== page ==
“I’ve heard it said that if a plant breeder from 1965 were to walk into a national breeding facility today, they would still recognise everything there,” he said. “Whereas if they walked into a private seed breeding facility, there is very little that person would recognise. If true, that is very concerning.”

The Bill & Melinda Gates Foundation has put $870m into agricultural research since it launched its donor programme in this area in 2006, said Tadesse, and the big advantage of philanthropy is that it can invest in riskier ventures than the private or public sector.

“Our role is to make bets on promising solutions that are difficult for governments or the private sector to take on, because we can take a much longer outlook,” he said. “We can take risks that others may not be able to.”

But philanthropy is most effective when it can work in partnership with government and the private sector, injecting scale into national efforts. That’s why public sector investment remains so important, according to Lateef Sanni, Dean of the College of Food Sciences and Human Ecology at the Federal University of Agriculture (UNAAB) in Nigeria.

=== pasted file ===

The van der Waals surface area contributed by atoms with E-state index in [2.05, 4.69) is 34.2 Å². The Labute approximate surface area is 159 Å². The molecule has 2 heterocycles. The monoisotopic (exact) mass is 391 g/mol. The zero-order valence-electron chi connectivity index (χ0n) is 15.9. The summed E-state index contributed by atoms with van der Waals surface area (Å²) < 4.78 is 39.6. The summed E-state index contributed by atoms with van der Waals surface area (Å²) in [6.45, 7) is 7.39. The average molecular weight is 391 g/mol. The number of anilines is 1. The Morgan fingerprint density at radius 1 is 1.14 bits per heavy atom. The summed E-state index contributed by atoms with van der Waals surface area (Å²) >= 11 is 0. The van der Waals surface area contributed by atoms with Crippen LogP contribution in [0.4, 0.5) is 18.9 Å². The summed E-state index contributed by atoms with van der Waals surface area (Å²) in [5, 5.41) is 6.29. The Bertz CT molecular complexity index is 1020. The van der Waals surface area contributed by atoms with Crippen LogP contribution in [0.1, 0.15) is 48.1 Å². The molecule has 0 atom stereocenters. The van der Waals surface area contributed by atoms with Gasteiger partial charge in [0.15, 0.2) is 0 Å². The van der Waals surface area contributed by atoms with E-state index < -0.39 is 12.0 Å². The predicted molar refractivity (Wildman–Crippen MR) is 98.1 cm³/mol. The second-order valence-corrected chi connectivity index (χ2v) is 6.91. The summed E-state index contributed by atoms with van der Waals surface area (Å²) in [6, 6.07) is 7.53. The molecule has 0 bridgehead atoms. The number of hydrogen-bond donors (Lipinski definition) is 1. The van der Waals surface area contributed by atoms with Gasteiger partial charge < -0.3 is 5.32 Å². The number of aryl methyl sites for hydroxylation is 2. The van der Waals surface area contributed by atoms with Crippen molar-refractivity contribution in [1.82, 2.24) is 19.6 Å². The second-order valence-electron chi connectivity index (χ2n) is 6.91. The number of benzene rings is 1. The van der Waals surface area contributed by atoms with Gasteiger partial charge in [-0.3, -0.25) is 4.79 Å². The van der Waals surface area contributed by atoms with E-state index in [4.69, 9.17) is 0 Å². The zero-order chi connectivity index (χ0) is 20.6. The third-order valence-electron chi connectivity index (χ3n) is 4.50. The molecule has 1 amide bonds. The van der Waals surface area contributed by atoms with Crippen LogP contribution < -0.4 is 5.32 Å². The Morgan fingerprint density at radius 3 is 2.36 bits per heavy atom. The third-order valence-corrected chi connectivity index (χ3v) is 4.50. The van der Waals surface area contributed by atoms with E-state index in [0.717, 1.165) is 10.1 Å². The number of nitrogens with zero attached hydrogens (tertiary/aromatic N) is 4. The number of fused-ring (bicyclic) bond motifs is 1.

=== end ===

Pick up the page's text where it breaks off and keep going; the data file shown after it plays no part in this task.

Sanni pointed to the way the Gates Foundation has, since 2008, supported the Cassava: Adding Value for Africa (C:AVA) programme, which operates in Nigeria, Malawi, Ghana, Uganda and Tanzania. Nigeria had already invested heavily in developing improved varieties of cassava as well as a value chain, he said, and its track record provided the entry point for donors looking to invest in something with real potential.